COVID-19 claimed larger shares of men, whites and younger people in Washington state as it more than doubled its overall death toll in August 2021 compared with the same month last year.
In August 2020, when there were no vaccines, 304 people died of COVID-19.
Fast forward to August 2021 when 653 died of the disease caused by the coronavirus.
A total of 5,877 Washington residents died in August 2021 of all causes, according to the state’s preliminary count. Deaths from COVID-19 made up 11.1 percent of those deaths. That compares with 5,227 total deaths in August 2020 when 5.8 percent were from COVID.
That’s according to a review conducted by The News Tribune of data provided by the state Department of Health on Thursday.
Washington state’s data came with caveats, including that 2021 totals are preliminary.
COVID-19 death data from August 2021 was compared with August 2020. August 2020 was about halfway between the arrival of the pandemic in Washington state and when vaccinations first became available in the state.
August 2021 was when the fifth wave was moving into full swing, with the 14-day average cases per day jumping from 31 on July 8 to 332 by the end of August, and compared with 45 at the end of August 2020.
Out of the 653 deaths attributed to COVID-19 in August 2021, 71.5 percent were in unvaccinated people and 4.7 percent were in partially vaccinated people. The rest, 23.7 percent, were in fully vaccinated people.
The average age of people dying from COVID-19 is dropping in Washington. In August 2020, before vaccinations became available, 49.7 percent of deaths were in people age 80 and older. A year later, that percentage had dropped to 28.8 percent.
Older people, if unvaccinated, still remain more vulnerable to serious illness and death from COVID-19 compared with younger people. The vaccination rate for people 65 and older is currently at 81.6 percent in Washington.
Deaths in the 35-64 age groups showed the most dramatic proportional increase. People age 50-64 nearly doubled their percentage from 13.2 percent of COVID-19 deaths to 25.1 percent. The number of deaths more than doubled in the 65-79 category but remained relatively unchanged as a percentage given the increases in other age brackets.
Deaths in the 20-34 age group made up 2.8 percent in August 2021 with 18 deaths, which could include those from younger age categories. Breakouts of other death data for those younger than 20 were not provided by DOH, as amounts less than 10 cases are not publicly reported as per the department’s privacy guidelines to avoid any potential identification of specific cases. In those instances, categories are combined.
That age group’s totals did not register large enough to be included in the 2020 data, and the increase this year reflects what’s been seen on a larger scale nationwide.
In an analysis released Friday by The New York Times, every age group under 55 had its highest death toll of the pandemic in August.
Out of the 653 deaths attributed to COVID-19 in August 2021, 59 percent were men. That’s compared with 51.3 percent of the 304 COVID-19 deaths in August 2020 being among men.
Men make up 50.1 percent of the state’s population, according to the U.S. Census.
Race and Ethnicity
In racial demographics, the percentages of Black and Hispanic deaths were half what they were in August 2020, though the number of deaths remained about the same.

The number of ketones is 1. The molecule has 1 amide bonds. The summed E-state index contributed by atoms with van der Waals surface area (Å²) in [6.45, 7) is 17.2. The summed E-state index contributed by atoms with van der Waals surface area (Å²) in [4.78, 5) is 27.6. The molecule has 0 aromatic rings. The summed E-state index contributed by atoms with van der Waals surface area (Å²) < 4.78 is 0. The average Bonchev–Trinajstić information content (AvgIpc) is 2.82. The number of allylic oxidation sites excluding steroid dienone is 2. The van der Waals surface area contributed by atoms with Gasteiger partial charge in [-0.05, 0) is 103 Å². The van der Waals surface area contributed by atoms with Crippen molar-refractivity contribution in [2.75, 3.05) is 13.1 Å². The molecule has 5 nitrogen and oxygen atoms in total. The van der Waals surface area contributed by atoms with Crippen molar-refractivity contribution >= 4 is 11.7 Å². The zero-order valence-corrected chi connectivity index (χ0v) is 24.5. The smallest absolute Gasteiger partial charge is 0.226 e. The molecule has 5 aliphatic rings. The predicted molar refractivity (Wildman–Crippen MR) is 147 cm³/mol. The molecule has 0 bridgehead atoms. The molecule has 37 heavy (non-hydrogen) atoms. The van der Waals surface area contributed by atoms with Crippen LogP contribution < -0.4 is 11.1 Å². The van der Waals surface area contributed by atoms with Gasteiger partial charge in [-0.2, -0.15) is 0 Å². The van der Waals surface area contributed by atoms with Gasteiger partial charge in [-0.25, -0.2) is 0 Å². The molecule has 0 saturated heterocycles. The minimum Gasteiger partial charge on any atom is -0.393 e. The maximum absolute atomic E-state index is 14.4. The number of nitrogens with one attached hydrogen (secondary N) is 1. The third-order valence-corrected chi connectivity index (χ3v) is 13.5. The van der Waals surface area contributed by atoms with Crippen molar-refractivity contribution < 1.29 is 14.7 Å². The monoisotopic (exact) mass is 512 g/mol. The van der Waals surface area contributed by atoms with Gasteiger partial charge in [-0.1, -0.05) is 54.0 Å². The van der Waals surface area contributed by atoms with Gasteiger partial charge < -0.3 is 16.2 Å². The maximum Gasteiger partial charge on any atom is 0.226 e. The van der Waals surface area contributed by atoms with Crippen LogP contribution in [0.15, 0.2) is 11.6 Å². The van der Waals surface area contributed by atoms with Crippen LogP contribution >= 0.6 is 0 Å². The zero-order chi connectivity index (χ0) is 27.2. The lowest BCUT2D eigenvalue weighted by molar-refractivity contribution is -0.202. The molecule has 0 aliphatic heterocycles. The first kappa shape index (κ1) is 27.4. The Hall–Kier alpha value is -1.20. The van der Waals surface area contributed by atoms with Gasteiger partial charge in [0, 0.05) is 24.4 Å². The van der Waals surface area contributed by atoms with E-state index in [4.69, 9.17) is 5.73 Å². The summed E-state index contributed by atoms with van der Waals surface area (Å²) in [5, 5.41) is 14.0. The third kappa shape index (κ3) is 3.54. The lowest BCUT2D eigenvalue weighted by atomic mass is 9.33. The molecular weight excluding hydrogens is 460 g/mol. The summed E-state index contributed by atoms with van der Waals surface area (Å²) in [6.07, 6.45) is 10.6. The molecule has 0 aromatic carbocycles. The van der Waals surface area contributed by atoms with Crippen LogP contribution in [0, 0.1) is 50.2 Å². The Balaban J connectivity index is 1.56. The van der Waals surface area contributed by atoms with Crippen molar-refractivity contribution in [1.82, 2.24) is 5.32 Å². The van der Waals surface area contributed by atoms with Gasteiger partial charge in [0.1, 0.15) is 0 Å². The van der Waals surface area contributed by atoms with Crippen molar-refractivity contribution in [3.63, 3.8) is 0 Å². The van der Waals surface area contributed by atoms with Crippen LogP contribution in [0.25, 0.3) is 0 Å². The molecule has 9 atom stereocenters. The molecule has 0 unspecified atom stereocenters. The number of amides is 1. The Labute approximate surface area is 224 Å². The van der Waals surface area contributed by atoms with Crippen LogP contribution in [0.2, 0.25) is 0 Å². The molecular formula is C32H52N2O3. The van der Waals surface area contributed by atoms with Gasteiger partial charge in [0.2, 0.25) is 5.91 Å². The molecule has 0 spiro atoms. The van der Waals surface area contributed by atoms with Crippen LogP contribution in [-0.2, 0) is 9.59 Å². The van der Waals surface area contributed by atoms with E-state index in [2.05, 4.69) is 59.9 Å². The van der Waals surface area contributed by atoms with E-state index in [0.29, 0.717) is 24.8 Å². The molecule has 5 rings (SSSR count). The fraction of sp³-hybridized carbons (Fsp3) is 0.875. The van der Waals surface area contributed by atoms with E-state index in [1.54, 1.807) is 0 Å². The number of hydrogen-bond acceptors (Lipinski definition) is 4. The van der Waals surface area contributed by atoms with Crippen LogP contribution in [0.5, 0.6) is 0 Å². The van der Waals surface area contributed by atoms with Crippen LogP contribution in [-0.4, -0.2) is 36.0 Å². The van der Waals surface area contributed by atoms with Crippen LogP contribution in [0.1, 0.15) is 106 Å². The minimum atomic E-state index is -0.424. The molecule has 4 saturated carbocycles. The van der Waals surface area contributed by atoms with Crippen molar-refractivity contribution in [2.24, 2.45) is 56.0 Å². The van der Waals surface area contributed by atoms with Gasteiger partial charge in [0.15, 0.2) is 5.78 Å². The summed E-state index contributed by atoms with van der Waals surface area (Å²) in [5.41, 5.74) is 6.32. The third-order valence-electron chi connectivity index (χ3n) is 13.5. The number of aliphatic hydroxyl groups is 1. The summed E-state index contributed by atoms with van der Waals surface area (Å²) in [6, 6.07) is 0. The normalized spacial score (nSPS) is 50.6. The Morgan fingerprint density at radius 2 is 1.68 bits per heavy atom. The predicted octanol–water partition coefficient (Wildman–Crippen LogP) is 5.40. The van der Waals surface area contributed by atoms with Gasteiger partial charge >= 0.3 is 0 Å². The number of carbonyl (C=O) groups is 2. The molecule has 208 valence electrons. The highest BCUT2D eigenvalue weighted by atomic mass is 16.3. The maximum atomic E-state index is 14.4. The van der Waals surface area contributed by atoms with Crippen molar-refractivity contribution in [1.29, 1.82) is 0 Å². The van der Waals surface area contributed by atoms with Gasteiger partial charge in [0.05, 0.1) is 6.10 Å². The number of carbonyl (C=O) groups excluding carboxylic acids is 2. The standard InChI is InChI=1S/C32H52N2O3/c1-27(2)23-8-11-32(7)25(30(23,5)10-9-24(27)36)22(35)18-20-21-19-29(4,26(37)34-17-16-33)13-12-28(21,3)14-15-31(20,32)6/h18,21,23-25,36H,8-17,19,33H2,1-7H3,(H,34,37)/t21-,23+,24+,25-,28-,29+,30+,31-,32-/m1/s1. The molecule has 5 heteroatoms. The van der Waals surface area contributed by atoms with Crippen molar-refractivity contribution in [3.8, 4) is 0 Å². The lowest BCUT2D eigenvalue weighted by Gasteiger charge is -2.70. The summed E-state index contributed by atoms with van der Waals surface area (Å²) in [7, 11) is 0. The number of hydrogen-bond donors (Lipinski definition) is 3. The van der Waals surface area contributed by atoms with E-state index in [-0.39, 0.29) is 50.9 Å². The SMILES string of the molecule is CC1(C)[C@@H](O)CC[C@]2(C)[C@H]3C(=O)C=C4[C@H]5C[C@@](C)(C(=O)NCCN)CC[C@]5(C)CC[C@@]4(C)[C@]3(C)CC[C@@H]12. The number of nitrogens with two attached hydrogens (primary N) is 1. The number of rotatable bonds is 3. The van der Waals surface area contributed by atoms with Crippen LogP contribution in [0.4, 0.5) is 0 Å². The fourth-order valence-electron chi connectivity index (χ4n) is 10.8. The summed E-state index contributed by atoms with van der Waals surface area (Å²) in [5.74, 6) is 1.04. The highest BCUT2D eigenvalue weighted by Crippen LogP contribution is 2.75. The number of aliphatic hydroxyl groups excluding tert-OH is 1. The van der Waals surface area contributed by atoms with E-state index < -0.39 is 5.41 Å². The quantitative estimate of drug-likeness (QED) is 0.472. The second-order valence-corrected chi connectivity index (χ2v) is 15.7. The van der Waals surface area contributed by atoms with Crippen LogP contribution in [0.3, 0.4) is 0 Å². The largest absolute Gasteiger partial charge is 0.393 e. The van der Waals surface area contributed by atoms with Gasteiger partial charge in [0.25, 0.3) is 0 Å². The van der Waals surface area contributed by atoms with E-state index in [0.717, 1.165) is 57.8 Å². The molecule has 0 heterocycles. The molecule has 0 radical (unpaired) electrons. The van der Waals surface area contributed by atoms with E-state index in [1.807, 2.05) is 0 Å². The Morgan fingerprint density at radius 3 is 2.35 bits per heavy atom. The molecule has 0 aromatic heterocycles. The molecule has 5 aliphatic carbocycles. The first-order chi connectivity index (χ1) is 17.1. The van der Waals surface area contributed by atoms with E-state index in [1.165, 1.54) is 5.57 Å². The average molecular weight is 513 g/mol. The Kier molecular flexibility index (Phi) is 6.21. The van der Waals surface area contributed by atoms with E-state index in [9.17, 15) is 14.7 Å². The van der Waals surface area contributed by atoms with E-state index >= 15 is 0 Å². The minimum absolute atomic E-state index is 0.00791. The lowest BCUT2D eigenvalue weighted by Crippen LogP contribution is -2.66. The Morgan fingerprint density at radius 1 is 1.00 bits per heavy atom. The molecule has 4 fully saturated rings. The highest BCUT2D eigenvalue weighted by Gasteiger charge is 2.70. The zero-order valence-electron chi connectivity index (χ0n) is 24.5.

That’s because deaths, the vast majority among whites, increased.
White deaths jumped both in totals and percentages. going from 207 deaths (68.1 percent) in August 2020 to 509 (77.9 percent) in the same period. COVID-19 deaths of Asians more than doubled but percentage wise remained relatively unchanged year over year at 4.1 percent.
Numbers for American Indian/Alaska Native, multiracial and Native Hawaiian/Pacific Islander were too small (less than 10) to allow reporting by the DOH for 2020, but accounted for a combined 51 deaths, or 7.8 percent, reported in August 2021.
One factor to consider in the August 2021 data is that the Delta variant has been far more contagious than last year’s strain, casting a wider net to sicken everyone, particularly those unvaccinated, even without pre-existing conditions.
Couple that with the state’s reopening in July and relaxation of mask mandates, at least temporarily, and it all helped set the stage for August’s results.
While underlying medical conditions at the start of the pandemic were a factor in 90 percent or more of COVID fatalities focused on older victims, it’s becoming less of a factor now with the rise in younger ages dying.
In Pierce County, the percentage of COVID deaths involving those with underlying conditions is now at 67.3 percent, down from 86.3 percent in January.
In its latest report on breakthrough cases issued Sept. 29, DOH noted that unvaccinated 12- to 34-year-olds at this point were “26 times more likely to be hospitalized with COVID-19 compared with fully vaccinated,” in the same age group.
Those who remained unvaccinated at age 65 and older are now “9 times more likely to die of COVID-19 compared with fully vaccinated 65+ year-olds,” according to DOH.
DOH acknowledged that as vaccinations rise, the percentage of cases and in some instances deaths among the vaccinated ultimately would increase as the number of cases overall declined.
“Although COVID-19 vaccines work well to prevent severe illness and death among those exposed to the virus, a small percentage of fully vaccinated people will still get COVID-19. Even highly effective vaccines cannot prevent all infections,” the DOH said in its Sept. 29 report.
It added, “If the exposure to COVID-19 stays the same, as more individuals are vaccinated, more cases, hospitalizations, and deaths will be in vaccinated individuals, as they will continue to make up more and more of the population. For example, if 100 percent of the population was vaccinated, 100 percent of cases would be among vaccinated people.”